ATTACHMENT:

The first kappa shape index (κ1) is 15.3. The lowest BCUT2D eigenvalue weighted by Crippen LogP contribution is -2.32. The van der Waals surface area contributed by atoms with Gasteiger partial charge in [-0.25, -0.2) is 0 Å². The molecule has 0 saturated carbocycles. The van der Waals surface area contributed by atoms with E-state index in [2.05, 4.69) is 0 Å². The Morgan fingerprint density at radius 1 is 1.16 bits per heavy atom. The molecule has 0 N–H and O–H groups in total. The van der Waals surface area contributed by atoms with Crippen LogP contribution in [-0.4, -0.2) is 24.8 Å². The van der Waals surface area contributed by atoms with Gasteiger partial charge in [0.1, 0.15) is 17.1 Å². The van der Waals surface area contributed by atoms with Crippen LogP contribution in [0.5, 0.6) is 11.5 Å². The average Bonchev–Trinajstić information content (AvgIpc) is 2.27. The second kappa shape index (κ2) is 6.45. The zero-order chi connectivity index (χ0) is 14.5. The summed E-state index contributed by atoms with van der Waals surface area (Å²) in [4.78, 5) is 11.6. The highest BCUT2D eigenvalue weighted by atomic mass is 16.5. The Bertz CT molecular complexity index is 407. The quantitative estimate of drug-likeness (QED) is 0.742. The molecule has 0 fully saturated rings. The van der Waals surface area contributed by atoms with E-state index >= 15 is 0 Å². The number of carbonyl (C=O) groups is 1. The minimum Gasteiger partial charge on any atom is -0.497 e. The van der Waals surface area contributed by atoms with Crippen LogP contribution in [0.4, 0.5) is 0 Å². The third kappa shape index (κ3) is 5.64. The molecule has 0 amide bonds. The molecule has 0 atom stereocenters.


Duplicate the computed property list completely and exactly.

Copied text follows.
The first kappa shape index (κ1) is 15.3. The lowest BCUT2D eigenvalue weighted by Crippen LogP contribution is -2.32. The van der Waals surface area contributed by atoms with Gasteiger partial charge in [-0.25, -0.2) is 0 Å². The molecule has 0 saturated carbocycles. The van der Waals surface area contributed by atoms with E-state index in [2.05, 4.69) is 0 Å². The Morgan fingerprint density at radius 1 is 1.16 bits per heavy atom. The molecule has 0 N–H and O–H groups in total. The van der Waals surface area contributed by atoms with Crippen LogP contribution in [-0.4, -0.2) is 24.8 Å². The van der Waals surface area contributed by atoms with Gasteiger partial charge in [0.1, 0.15) is 17.1 Å². The van der Waals surface area contributed by atoms with Crippen LogP contribution in [0.5, 0.6) is 11.5 Å². The average Bonchev–Trinajstić information content (AvgIpc) is 2.27. The second kappa shape index (κ2) is 6.45. The zero-order chi connectivity index (χ0) is 14.5. The summed E-state index contributed by atoms with van der Waals surface area (Å²) in [4.78, 5) is 11.6. The highest BCUT2D eigenvalue weighted by atomic mass is 16.5. The Bertz CT molecular complexity index is 407. The quantitative estimate of drug-likeness (QED) is 0.742. The molecule has 0 fully saturated rings. The van der Waals surface area contributed by atoms with E-state index >= 15 is 0 Å². The number of carbonyl (C=O) groups is 1. The minimum Gasteiger partial charge on any atom is -0.497 e. The van der Waals surface area contributed by atoms with Crippen LogP contribution in [0.4, 0.5) is 0 Å². The third kappa shape index (κ3) is 5.64. The molecule has 0 amide bonds. The molecule has 0 atom stereocenters.